As a fundamental part of his work, Marco Iannicelli provides the viewer with objects that arouse curiosity through his ability to mix and coexist with the environment over movement and interaction.
Hello, Marco! First of all, tell us more about yourself and how do you find your way into product design?
I grew in Germany, but am Italian and I studied in the Netherlands, in Maastricht. So I feel european rather than belonging to one country or another. I graduated in 2010 and since then I felt the urge to develop artistic design objects and furniture for my own.
And since then I pursue that path.
Your work it is related with movement and interaction. Which impact do you expect on others during the initial approach between spectator and object?
The application of a material in a non traditional way and the usage of movement or kinetic interaction creates curiosity. And if a person is curious about any of my products, then this is my door opener.
Curiosity is the inexplicable need to discover new things.
So far, what do you think it has been your most ambitious idea in terms of design exploration in general and why?
Nature and technique are important stylistic elements and the third element is my social critic approach. Everything I do is non an isolated thing but arises from a context which is social or cultural. Providing social criticism without being patronizing is kinda difficult. I tangle very important issues like consumerism. Which role do we play as consumers. Which role do I play as a designer jumping in exactly that train.
I already negotiated the problem of planned obsolescence in my student works (like the “man driven machine of self destruction” which is unpublished) and in my recent works. I successfully avoided the use of plastics since I started my creative career and still do. We discuss how to reuse plastic and what to do with our trash. But the best is to avoid plastic or polymers as much as possible. There are many applications where plastic is irreplaceable but it has become too comfortable to apply it and we use it everywhere now.
Let me say something about my most important work which is the ‘tree friend’ collection. I try to treat the resources with the utmost respect. Which is the tree. Using parts of fallen or cut down trees as a ready made and carefully treating them, documenting and processing them. I dry the branches several years before processing them. Each light gets a label with the botanic name of the donator tree and it’s original geological coordinates. I am creating the passion and value for an item that would not be noticed while it rots in a ditch or next to the road. And turning that profane thing into an item you desire in your own habitat. This is a very big step for me.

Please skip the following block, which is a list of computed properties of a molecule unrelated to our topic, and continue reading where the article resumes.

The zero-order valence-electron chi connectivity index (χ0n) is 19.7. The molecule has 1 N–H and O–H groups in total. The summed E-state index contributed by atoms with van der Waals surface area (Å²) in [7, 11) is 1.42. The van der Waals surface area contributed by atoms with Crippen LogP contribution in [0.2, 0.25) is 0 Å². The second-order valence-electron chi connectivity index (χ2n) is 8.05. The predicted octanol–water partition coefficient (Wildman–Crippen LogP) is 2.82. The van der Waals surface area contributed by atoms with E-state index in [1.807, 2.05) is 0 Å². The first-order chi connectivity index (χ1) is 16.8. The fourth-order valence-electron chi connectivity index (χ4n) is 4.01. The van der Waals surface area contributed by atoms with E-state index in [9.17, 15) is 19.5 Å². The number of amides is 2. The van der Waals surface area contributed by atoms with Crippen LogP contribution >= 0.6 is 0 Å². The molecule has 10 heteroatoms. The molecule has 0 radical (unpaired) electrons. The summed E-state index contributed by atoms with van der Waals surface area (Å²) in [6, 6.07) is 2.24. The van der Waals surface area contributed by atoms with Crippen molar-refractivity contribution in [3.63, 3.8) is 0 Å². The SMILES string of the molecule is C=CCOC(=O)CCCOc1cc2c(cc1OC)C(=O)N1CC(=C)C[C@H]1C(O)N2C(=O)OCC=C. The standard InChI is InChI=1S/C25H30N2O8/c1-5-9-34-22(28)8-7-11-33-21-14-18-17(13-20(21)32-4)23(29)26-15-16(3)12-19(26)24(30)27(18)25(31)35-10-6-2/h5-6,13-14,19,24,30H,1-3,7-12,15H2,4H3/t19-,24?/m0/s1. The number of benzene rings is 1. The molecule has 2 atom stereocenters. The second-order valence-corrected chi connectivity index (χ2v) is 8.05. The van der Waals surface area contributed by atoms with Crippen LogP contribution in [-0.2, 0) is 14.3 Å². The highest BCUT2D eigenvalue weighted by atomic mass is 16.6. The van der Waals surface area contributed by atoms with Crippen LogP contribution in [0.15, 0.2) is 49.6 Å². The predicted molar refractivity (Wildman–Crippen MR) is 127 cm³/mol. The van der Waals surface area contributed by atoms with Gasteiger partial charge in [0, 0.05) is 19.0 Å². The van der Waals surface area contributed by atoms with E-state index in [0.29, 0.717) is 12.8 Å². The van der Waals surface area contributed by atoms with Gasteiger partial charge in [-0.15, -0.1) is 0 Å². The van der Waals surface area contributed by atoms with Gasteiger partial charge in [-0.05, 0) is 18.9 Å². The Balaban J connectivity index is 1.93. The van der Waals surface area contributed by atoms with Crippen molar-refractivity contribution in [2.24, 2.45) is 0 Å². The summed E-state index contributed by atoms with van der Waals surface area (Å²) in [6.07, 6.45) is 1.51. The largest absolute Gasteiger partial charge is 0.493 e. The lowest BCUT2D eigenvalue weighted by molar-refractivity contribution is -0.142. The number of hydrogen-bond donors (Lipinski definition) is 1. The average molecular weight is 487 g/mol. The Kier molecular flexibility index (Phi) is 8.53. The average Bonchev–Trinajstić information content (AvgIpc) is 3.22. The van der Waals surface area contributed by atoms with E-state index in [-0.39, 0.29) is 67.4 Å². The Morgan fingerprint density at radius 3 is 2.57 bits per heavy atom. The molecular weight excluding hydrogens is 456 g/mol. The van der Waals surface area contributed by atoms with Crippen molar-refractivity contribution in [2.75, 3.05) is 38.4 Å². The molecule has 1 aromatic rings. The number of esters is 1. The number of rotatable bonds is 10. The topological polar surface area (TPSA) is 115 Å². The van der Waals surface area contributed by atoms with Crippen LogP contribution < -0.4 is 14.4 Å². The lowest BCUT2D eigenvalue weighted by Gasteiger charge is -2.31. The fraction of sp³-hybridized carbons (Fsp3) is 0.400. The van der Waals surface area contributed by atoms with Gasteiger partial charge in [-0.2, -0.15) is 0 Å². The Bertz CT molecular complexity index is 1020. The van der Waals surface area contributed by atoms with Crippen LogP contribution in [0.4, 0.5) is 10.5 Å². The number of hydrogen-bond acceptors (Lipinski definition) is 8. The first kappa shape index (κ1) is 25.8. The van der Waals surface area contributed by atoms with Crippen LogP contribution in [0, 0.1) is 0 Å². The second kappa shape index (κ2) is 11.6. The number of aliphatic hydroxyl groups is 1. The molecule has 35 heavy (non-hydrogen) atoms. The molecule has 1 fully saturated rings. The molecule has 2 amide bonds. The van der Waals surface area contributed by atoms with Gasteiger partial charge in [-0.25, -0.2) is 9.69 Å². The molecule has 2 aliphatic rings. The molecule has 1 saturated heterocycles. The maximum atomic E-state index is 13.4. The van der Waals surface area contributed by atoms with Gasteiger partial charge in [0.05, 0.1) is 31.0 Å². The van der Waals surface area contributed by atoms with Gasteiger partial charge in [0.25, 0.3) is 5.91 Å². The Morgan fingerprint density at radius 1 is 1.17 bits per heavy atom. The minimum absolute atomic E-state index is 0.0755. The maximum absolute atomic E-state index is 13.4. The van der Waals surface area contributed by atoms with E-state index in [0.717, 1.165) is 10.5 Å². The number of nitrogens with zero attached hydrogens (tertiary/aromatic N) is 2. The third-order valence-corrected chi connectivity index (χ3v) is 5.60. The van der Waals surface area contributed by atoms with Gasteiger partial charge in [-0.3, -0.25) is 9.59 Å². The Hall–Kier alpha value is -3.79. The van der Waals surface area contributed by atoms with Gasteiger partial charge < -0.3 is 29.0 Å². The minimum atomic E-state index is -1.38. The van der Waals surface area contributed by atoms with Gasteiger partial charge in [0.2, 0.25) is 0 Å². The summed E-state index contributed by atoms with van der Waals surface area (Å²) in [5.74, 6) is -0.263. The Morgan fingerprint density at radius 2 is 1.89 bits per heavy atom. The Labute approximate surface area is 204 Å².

I am not saying I created a 100% eco friendly item but I do as far as I can control the process and the materials I use.
Do you have any key philosophies you always stand for?
This is a personal question. I already mentioned some ideas and principles that work for me. But I think, that there should be no real principles in design. The lack of principles must be filled in with creativity. That is what art and design is all about. Being extremely ornamental is a choice, being extremely reduced is a choice, being abstract is a choice. My taste is not a dogmatic approach to design for anyone but me. But it is a choice to agree with my taste and my principles.
I just hope and wish that the lack of principles that can be filled with everyone’s creativity is beneficial for our planet and thus also for us humans.
Who or what currently inspires you?
Nature and technical elements inspire me because somewhat they are honest and genuine. I am also open for other inspirations. Let’s see what the future offers.
Do you have any advice for the young designers and artist out there?
When everything is running smooth and in the way you want it, you feel like you do not need any advice. You only need advice, when things are not working out as you planned.
Being a creative who turns his talent into a profession made me understand that it is not always as romantic as you want it to be. It is ok, if you feel bad at times. It is ok if your principles and your taste stand in the way of creating something new. It is ok to be at war with what you love . It is ok do doubt who you are and what you do. I may advice to not judge what you do and who you are by the bad times.
We always seek validation in our environment, but as a person in general and also as a creative we have to build the foundation for the validation we seek outside in ourselves.
Photography: Mario Irrmischer
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